FDIC On Foreclosure Process, FHA Foreclosures, Freddie Profit?!

Some look forward to Sports Illustrated’s Swimsuit Edition or Time’s Man of the Year. I don’t think that the FDIC’s Supervisory Insights: Foreclosure Edition will garner the same attention, but it is useful to banks who service loans nonetheless because it outlines the FDIC’s position on foreclosure practices.

This FHA foreclosed inventory report from HUD is not good news, but it is not unexpected for people following shadow inventory. FHA foreclosed inventory was at 68,801 at the end of February, up 54.2% from February 2010.

Freddie Mac’s employees may want a Cinco De Mayo margarita tonight after reporting a $676 million quarterly profit, and indicated it would not seek additional funds from the US Treasury this quarter for the first time since it was taken over by the government nearly three years ago. But Freddie said that over the long term it was unlikely to earn more than the dividends owed to the Treasury on preferred stock issued as part of its bail-out and therefore expected to request additional funds in future periods. The CEO said, “Continued improvements on the employment front and in early-stage delinquencies were positive signs during the quarter, but we believe large inventories of unsold homes and a high number of distressed sales will continue to put downward pressure on home prices in many neighborhoods.” (Does he mean Nevada down 59%, Arizona down 50% and Florida down 49% from 2006 highs?)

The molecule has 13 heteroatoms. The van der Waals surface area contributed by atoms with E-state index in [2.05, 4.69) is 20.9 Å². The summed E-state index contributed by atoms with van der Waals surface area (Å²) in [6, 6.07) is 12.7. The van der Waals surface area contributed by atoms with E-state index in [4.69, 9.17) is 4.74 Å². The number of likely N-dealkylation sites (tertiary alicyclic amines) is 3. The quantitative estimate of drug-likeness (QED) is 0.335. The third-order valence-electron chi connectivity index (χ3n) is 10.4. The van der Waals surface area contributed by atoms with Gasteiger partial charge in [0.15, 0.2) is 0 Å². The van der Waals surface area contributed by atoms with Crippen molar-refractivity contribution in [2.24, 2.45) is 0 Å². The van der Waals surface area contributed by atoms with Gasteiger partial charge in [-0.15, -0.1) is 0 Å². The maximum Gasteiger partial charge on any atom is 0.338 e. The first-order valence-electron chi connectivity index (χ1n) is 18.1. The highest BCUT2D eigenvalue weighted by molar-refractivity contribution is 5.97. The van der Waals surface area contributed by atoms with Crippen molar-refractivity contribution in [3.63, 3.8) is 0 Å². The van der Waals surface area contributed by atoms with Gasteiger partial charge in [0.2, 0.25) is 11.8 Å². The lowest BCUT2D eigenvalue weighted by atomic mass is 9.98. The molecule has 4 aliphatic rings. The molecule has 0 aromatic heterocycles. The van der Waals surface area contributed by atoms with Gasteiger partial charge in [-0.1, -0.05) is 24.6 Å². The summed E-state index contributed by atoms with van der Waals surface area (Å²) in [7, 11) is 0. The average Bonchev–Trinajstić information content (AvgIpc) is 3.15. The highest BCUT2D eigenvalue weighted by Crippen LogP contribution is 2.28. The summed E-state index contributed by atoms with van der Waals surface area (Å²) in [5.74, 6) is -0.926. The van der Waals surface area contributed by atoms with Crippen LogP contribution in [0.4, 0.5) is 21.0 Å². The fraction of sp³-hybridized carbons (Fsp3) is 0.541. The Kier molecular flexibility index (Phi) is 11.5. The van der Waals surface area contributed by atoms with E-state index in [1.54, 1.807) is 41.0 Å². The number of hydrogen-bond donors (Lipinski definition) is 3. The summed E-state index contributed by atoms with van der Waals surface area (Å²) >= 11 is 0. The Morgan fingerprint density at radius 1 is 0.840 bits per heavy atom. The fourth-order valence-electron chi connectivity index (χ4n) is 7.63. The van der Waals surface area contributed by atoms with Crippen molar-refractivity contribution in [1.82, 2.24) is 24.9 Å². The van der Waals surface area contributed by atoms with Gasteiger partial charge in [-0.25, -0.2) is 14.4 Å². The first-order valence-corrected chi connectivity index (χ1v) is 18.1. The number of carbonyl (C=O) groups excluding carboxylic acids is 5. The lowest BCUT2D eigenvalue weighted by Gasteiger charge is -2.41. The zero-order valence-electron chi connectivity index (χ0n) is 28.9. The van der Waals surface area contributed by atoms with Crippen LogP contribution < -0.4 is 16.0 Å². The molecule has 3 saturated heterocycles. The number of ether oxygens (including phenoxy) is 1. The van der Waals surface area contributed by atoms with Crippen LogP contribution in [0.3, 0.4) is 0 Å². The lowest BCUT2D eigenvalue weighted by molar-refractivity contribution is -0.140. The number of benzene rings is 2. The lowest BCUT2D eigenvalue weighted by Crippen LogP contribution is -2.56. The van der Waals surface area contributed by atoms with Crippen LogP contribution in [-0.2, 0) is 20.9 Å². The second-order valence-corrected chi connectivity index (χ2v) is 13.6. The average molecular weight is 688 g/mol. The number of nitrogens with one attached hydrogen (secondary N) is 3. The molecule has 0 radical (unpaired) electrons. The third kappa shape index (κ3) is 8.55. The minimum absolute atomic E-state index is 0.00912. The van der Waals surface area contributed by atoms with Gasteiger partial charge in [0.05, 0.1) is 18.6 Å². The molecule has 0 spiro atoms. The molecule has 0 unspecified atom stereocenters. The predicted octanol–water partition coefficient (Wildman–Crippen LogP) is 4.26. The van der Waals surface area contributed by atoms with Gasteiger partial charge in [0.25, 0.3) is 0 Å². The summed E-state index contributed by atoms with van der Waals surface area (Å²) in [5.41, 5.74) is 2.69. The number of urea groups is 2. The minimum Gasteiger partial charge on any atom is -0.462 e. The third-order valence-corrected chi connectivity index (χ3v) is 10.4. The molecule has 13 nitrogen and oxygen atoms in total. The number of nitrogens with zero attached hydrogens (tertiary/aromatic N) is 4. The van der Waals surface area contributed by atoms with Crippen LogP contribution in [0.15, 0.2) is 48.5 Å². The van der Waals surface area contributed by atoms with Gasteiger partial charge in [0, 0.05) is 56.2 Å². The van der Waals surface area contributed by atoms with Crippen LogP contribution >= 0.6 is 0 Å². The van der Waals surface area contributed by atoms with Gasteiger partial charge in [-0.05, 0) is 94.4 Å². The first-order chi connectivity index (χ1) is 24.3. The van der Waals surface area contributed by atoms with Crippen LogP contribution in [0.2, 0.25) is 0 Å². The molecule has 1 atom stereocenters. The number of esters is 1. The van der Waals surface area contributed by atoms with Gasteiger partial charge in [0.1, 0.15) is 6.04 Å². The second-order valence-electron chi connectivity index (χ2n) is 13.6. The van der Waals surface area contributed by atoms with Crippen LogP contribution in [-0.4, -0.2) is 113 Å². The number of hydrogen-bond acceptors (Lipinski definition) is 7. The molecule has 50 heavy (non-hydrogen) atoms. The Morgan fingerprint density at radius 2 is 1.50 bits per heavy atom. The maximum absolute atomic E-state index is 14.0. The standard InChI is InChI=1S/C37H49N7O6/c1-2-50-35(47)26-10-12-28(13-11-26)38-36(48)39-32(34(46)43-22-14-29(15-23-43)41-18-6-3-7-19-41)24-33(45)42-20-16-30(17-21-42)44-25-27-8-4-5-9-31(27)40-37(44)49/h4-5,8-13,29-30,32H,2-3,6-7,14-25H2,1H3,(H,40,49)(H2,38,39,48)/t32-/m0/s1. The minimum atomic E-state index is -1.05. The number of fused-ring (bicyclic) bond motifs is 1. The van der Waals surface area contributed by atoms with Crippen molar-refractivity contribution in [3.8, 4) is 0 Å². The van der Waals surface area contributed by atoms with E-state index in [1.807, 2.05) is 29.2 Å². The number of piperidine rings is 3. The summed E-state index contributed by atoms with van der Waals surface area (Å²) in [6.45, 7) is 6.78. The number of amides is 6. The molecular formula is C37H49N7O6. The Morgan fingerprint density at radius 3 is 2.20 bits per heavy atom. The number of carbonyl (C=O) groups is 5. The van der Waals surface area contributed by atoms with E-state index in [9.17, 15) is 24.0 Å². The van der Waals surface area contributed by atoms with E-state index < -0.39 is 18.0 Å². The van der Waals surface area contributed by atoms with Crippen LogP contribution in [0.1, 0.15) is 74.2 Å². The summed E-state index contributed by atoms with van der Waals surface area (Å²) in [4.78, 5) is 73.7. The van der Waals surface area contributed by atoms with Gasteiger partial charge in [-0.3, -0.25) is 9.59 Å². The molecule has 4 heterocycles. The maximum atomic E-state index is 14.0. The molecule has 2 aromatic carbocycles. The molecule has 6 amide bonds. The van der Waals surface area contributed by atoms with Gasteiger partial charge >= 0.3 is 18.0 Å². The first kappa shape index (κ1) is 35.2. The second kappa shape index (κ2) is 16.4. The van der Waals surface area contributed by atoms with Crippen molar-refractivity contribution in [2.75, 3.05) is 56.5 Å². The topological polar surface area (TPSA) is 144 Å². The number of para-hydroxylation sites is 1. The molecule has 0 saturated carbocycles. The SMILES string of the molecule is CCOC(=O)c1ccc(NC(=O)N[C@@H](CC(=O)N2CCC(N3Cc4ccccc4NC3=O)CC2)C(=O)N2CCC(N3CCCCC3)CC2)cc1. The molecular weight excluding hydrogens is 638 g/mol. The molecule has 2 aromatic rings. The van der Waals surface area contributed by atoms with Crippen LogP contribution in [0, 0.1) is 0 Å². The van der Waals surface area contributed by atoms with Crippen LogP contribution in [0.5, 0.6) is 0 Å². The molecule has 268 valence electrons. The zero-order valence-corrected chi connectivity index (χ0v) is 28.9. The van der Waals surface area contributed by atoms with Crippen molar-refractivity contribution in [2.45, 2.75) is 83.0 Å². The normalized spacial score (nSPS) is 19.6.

Importantly for the industry, Freddie Mac also said that its requests to banks to repurchase faulty loans declined to $3.4 billion at the end of the first quarter, compared with $3.8bn at the end of the fourth quarter of 2010. More than 40% of loans owned by Freddie Mac were originated after 2009 and those loans have far higher equity and lower delinquency rates than those issued in 2006 and 2007.

[Reader submitted correction: “Thanks for earnings update. One small correction, which is that this is actually the fourth time since the government took Freddie over that it reported quarterly earnings and did not ask for a Treasury draw (not the first as you reported). Freddie’s earnings are up, delinquencies down, and even its REO inventory dropped 10% in the last quarter – good things.”]

Some acquisitions tend to work out better than others. (Wells & Wachovia seems to be working out.) On the other hand…Moody’s downgraded Bank of America’s mortgage servicing ratings because its loss prevention results have deteriorated. The agency lowered the ratings to “above average” from “strong.” BofA recently set aside $1 billion to repurchase mortgages and added $352 million to its legal expenses during the period. The company is fighting lawsuits from investors and insurers that claim they were tricked into buying mortgages based on fraudulent documents during the housing boom, the attorneys general from all 50 states are investigating allegations that BofA, and many other banks, submitted erroneous foreclosure documents, and the SEC is conducting a separate probe into misleading mortgage-backed investments.

We also have Deutsche Bank AG, who recently reported good earnings, being sued by the U.S. attorney’s office for allegedly lying over mortgages. Deutsche Bank bought MortgageIT in 2006, and both, according to the suit, heedlessly chose mortgages that dishonored the FHA’s mortgage insurance program rules. Quality checks and the ability of borrowers to make mortgage repayments were ignored before making the selection. Deutsche later resold those government insured mortgages and made significant gains. MortgageIT endorsed over 39,000 mortgages between 1999 and 2009 with a total underlying principal balance of more than $5 billion for the FHA insurance. Over $386 million have been paid in F.H.A. insurance claims and several more millions of dollars are expected to be paid for MortgageIT home loan defaults in the days ahead.